Here's an argument against mind-body materialism that I find persuasive:
1. If Materialism is true, all possible minds are physical brains. (Premise)
2. Abstract objects are necessary concepts of a mind. (Premise)
3. There are possible worlds in which there are no physical brains. (Premise)
4. Therefore, Materialism is false. (From 1 - 3)
I take (1) to be one of the standard interpretations of Materialism, but of course, there is some variance among those who call themselves Materialists. (2) entails conceptualism: both the necessary existence of abstract objects and their conceptual nature. One of the inferences to be drawn from (2) is that a necessary mind exists. After all, abstract objects cannot be grounded in just any mind, since there there are possible worlds in which you and I (contingent minds) do not exist, and yet those same abstract objects are still instantiated. Moreover, there are possible worlds in which nothing contingent exists.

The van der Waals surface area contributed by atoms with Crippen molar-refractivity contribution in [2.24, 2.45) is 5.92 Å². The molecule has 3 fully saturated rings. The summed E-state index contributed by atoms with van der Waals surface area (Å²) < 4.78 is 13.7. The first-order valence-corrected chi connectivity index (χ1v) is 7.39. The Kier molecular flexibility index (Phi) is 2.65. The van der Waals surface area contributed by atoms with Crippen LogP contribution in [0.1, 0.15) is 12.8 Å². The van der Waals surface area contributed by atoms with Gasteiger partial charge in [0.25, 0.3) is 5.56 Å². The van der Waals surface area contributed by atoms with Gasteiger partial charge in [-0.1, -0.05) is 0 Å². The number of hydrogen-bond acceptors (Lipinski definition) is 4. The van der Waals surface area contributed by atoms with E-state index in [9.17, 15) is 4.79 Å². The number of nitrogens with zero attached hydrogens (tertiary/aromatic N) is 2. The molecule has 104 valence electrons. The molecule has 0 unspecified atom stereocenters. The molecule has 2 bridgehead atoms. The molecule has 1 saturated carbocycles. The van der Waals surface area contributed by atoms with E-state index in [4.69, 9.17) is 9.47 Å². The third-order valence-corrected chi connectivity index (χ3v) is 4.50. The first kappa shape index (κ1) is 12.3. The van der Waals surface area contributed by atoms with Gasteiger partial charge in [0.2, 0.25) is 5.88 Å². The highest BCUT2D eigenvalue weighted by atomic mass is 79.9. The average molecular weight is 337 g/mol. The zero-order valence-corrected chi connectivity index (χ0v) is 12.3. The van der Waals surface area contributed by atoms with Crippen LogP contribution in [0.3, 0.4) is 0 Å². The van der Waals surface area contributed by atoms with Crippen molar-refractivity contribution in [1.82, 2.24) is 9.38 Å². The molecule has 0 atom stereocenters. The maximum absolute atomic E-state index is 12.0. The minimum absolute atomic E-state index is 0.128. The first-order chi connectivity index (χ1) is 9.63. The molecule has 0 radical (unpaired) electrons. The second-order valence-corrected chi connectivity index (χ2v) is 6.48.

Given (3), conceptualism provides us with a strong defeater for Materialism. Obviously each of the argument's premises has to be defended. This is just an outline.